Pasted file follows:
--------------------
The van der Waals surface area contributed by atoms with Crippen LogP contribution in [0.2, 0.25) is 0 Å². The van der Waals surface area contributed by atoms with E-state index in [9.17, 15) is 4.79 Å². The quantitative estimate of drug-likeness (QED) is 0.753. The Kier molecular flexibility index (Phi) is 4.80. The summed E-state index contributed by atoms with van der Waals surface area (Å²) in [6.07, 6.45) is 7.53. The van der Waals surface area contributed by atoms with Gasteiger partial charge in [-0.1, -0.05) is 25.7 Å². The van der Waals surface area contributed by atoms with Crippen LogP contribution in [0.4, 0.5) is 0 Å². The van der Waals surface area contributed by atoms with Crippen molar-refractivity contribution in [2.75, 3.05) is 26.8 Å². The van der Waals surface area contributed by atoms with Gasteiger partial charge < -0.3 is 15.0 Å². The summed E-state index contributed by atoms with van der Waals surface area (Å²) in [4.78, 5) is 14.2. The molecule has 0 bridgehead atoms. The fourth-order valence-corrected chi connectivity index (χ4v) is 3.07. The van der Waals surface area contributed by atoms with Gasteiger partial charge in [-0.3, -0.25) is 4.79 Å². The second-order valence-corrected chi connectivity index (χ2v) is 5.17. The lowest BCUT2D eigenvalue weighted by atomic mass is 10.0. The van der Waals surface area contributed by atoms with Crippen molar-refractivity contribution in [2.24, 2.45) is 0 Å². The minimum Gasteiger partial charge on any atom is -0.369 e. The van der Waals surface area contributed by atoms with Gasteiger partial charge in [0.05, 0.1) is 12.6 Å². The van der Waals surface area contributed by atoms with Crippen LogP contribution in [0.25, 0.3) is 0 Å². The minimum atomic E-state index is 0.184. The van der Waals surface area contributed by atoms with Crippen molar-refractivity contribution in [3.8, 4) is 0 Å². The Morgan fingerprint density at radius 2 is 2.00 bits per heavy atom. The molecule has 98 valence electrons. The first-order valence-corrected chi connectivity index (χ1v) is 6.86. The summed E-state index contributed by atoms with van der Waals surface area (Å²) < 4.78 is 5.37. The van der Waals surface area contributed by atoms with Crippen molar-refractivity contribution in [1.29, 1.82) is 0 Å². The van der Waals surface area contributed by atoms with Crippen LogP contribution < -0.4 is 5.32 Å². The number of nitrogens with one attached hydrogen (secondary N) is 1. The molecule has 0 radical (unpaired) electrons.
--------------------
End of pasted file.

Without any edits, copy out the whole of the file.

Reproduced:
The van der Waals surface area contributed by atoms with Crippen LogP contribution in [0.2, 0.25) is 0 Å². The van der Waals surface area contributed by atoms with E-state index in [9.17, 15) is 4.79 Å². The quantitative estimate of drug-likeness (QED) is 0.753. The Kier molecular flexibility index (Phi) is 4.80. The summed E-state index contributed by atoms with van der Waals surface area (Å²) in [6.07, 6.45) is 7.53. The van der Waals surface area contributed by atoms with Gasteiger partial charge in [-0.1, -0.05) is 25.7 Å². The van der Waals surface area contributed by atoms with Crippen LogP contribution in [0.4, 0.5) is 0 Å². The van der Waals surface area contributed by atoms with Crippen molar-refractivity contribution in [2.75, 3.05) is 26.8 Å². The van der Waals surface area contributed by atoms with Gasteiger partial charge < -0.3 is 15.0 Å². The summed E-state index contributed by atoms with van der Waals surface area (Å²) in [4.78, 5) is 14.2. The molecule has 0 bridgehead atoms. The fourth-order valence-corrected chi connectivity index (χ4v) is 3.07. The van der Waals surface area contributed by atoms with Gasteiger partial charge in [-0.3, -0.25) is 4.79 Å². The second-order valence-corrected chi connectivity index (χ2v) is 5.17. The lowest BCUT2D eigenvalue weighted by atomic mass is 10.0. The van der Waals surface area contributed by atoms with Crippen molar-refractivity contribution in [2.24, 2.45) is 0 Å². The minimum Gasteiger partial charge on any atom is -0.369 e. The van der Waals surface area contributed by atoms with Gasteiger partial charge in [0.05, 0.1) is 12.6 Å². The van der Waals surface area contributed by atoms with Crippen LogP contribution in [0.25, 0.3) is 0 Å². The minimum atomic E-state index is 0.184. The van der Waals surface area contributed by atoms with Crippen molar-refractivity contribution in [3.8, 4) is 0 Å². The Morgan fingerprint density at radius 2 is 2.00 bits per heavy atom. The molecule has 98 valence electrons. The first-order valence-corrected chi connectivity index (χ1v) is 6.86. The summed E-state index contributed by atoms with van der Waals surface area (Å²) < 4.78 is 5.37. The van der Waals surface area contributed by atoms with Crippen molar-refractivity contribution in [1.29, 1.82) is 0 Å². The van der Waals surface area contributed by atoms with Crippen LogP contribution < -0.4 is 5.32 Å². The number of nitrogens with one attached hydrogen (secondary N) is 1. The molecule has 0 radical (unpaired) electrons.